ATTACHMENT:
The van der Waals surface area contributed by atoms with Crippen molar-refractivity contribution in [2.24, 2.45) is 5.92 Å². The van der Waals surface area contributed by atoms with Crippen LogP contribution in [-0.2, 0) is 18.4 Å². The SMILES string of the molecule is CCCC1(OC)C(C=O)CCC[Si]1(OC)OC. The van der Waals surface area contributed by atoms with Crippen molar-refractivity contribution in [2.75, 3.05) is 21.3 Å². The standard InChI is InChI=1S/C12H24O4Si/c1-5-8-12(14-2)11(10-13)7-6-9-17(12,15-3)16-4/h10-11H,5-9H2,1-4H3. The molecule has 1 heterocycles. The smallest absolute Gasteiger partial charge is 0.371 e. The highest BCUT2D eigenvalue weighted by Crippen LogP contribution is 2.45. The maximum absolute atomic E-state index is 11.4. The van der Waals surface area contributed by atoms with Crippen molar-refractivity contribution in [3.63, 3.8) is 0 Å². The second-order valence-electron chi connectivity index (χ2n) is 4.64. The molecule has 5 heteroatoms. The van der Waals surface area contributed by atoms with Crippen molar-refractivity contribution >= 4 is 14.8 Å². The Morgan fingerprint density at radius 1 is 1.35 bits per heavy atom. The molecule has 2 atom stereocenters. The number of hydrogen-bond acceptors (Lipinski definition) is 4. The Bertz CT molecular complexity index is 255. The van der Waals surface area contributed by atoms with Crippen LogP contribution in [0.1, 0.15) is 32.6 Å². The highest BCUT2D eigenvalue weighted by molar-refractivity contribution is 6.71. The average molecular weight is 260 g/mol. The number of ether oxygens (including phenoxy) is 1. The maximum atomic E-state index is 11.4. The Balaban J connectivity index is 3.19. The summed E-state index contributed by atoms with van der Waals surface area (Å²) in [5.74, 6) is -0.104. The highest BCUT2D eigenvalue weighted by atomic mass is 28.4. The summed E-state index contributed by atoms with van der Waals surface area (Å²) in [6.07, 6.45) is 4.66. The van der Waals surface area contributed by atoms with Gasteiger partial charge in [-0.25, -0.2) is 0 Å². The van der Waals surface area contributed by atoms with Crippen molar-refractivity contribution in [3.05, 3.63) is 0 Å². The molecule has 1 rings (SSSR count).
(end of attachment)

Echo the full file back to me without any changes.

The van der Waals surface area contributed by atoms with Crippen molar-refractivity contribution in [2.24, 2.45) is 5.92 Å². The van der Waals surface area contributed by atoms with Crippen LogP contribution in [-0.2, 0) is 18.4 Å². The SMILES string of the molecule is CCCC1(OC)C(C=O)CCC[Si]1(OC)OC. The van der Waals surface area contributed by atoms with Crippen molar-refractivity contribution in [2.75, 3.05) is 21.3 Å². The standard InChI is InChI=1S/C12H24O4Si/c1-5-8-12(14-2)11(10-13)7-6-9-17(12,15-3)16-4/h10-11H,5-9H2,1-4H3. The molecule has 1 heterocycles. The smallest absolute Gasteiger partial charge is 0.371 e. The highest BCUT2D eigenvalue weighted by Crippen LogP contribution is 2.45. The maximum absolute atomic E-state index is 11.4. The van der Waals surface area contributed by atoms with Crippen molar-refractivity contribution in [3.63, 3.8) is 0 Å². The second-order valence-electron chi connectivity index (χ2n) is 4.64. The molecule has 5 heteroatoms. The van der Waals surface area contributed by atoms with Crippen molar-refractivity contribution >= 4 is 14.8 Å². The Morgan fingerprint density at radius 1 is 1.35 bits per heavy atom. The molecule has 2 atom stereocenters. The number of hydrogen-bond acceptors (Lipinski definition) is 4. The Bertz CT molecular complexity index is 255. The van der Waals surface area contributed by atoms with Crippen LogP contribution in [0.1, 0.15) is 32.6 Å². The highest BCUT2D eigenvalue weighted by molar-refractivity contribution is 6.71. The average molecular weight is 260 g/mol. The number of ether oxygens (including phenoxy) is 1. The maximum atomic E-state index is 11.4. The Balaban J connectivity index is 3.19. The summed E-state index contributed by atoms with van der Waals surface area (Å²) in [5.74, 6) is -0.104. The highest BCUT2D eigenvalue weighted by atomic mass is 28.4. The summed E-state index contributed by atoms with van der Waals surface area (Å²) in [6.07, 6.45) is 4.66. The van der Waals surface area contributed by atoms with Gasteiger partial charge in [-0.25, -0.2) is 0 Å². The van der Waals surface area contributed by atoms with Crippen molar-refractivity contribution in [3.05, 3.63) is 0 Å². The molecule has 1 rings (SSSR count).